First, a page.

By Aaron Leibowitz
Jeff Curry/USA Today Sports via Reuters
As a sports fan and a journalist, perhaps the most important thing I did this week was to watch the video, on loop, of five St. Louis Rams football players performing the “Hands Up, Don’t Shoot” gesture as they walked onto the field last Sunday. I watched it over and over again, each time trying to remind myself of a fundamental truth: those five men are human beings. Football players, black Americans, and human beings.
With their act, those men — Stedman Bailey, Tavon Austin, Jared Cook, Chris Givens and Kenny Britt — joined a national movement demanding justice for Mike Brown, Eric Garner and hundreds of other black people slain by police in the United States. They dared to suggest that black lives matter, something you might not ascertain from observing the actions of law enforcement in recent weeks, or from flipping through an American history textbook.
They also reminded us that athletes are people, too.
As many Americans awaken to the realities of state-sanctioned violence committed against black people, now is as good a time as any to examine not only how police officers and prosecutors devalue black life, but also how citizens, consumers and fans can devalue the lives of black entertainers, from musicians to artists to athletes. When we are taught to see black people as less than human, and when we are trained to view entertainers as being there for our entertainment and nothing more, then any display of humanity from a black entertainer simply does not compute.
That’s why, in response to the Rams’ pre-game gesture, the impulse of many media pundits — and of the St. Louis Police Officers Association — was to condemn the act and tell the Rams to just “shut up and play.” It’s the same reason John Carlos and Tommie Smith faced massive, career-altering backlash for raising their fists at the 1968 Olympics; the same reason people get so offended every time Richard Sherman opens his mouth. Black athletes are asking to be seen as more than entertainers or corporate cogs. That makes people uncomfortable.
Thanks to thousands of protestors pouring into the streets from coast to coast, the public conversation will now turn toward changing a system that fails to indict, let alone convict, cops who kill unarmed black people. But those of us with our eyes, hearts and pocketbooks invested in the sports world should also seize this moment to have conversations about the same root question — do black lives matter? — as it relates to sports. Can we continue to consume March Madness without telling the NCAA to stop leeching off the unpaid labor of disproportionately black athletes? Can we watch the NFL each Sunday without challenging the integrity of a league that has deliberately concealed the game’s long-term injury risks? Can we accept the maniacal attempts of the NBA to ban “hip-hop culture” in an effort to appeal to whiter audiences?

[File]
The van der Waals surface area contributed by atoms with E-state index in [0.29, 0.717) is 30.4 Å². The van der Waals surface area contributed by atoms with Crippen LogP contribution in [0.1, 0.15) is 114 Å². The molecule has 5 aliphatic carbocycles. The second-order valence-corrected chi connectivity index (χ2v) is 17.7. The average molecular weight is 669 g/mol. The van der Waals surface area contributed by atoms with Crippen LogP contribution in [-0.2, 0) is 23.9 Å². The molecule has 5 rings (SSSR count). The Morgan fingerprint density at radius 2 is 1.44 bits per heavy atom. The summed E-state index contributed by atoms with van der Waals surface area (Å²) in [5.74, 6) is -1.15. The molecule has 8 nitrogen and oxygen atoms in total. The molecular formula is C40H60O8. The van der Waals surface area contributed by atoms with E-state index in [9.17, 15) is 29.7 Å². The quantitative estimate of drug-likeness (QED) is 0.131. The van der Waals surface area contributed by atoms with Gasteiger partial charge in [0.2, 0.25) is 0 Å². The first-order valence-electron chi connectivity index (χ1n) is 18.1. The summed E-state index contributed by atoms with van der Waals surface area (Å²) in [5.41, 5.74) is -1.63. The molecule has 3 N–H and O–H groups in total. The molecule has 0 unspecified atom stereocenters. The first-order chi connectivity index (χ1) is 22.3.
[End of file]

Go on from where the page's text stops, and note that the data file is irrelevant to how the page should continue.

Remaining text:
The answers depend on whether we view entertainers as full human beings. For black athletes, that basic humanity can be stripped away by fans and media who employ the language of centuries-old racist stereotypes. As sociologist Ben Carrington writes: “The sports media in particular have played a central role in biologising black performance via their constant use of animalistic similes to describe black athletes. Black athletes — female and male — are invariably described as being strong, powerful and quick but with unpredictable and ‘wild’ moments when they supposedly lack the cognitive capabilities — unlike their white peers — to have ‘composure’ at critical moments.”
Terry Bradshaw once described Reggie Bush as “chasing a bucket of chicken.” Gus Johnson said Chris Johnson displayed “getting-away-from-the-cops speed.” When sprinter Michael Johnson broke the 400-meter world record at the 1996 Olympics, commentator David Coleman proclaimed: “This man is surely not human!”
The line between admiration and fear is razor thin. The grand jury testimony of Ferguson police officer Darren Wilson serves as a tragic case in point. “It looks like a demon, that’s how angry he looked,” Wilson said of Mike Brown. “He was almost bulking up to run through the shots. … The face that he had was looking straight through me, like I wasn’t even there, I wasn’t even anything in his way.”
If I didn’t know better, I’d say Wilson was describing a running back.
“Consumers can now enjoy the spectacle of blackness 24-7, in a way which is no longer threatening by its mere presence,” Carrington writes. “Yet the material and ideological effects of racial inequality, discrimination and violence continue to brutally manifest themselves … The binary structure of contemporary stereotypes means that the black body becomes either sub-human or super-human. Never just common, never ordinary, never defined by its unspectacular humanity.”
On Sunday, by raising their hands in the air, Bailey, Austin, Cook, Givens and Britt put their unspectacular humanity on global display.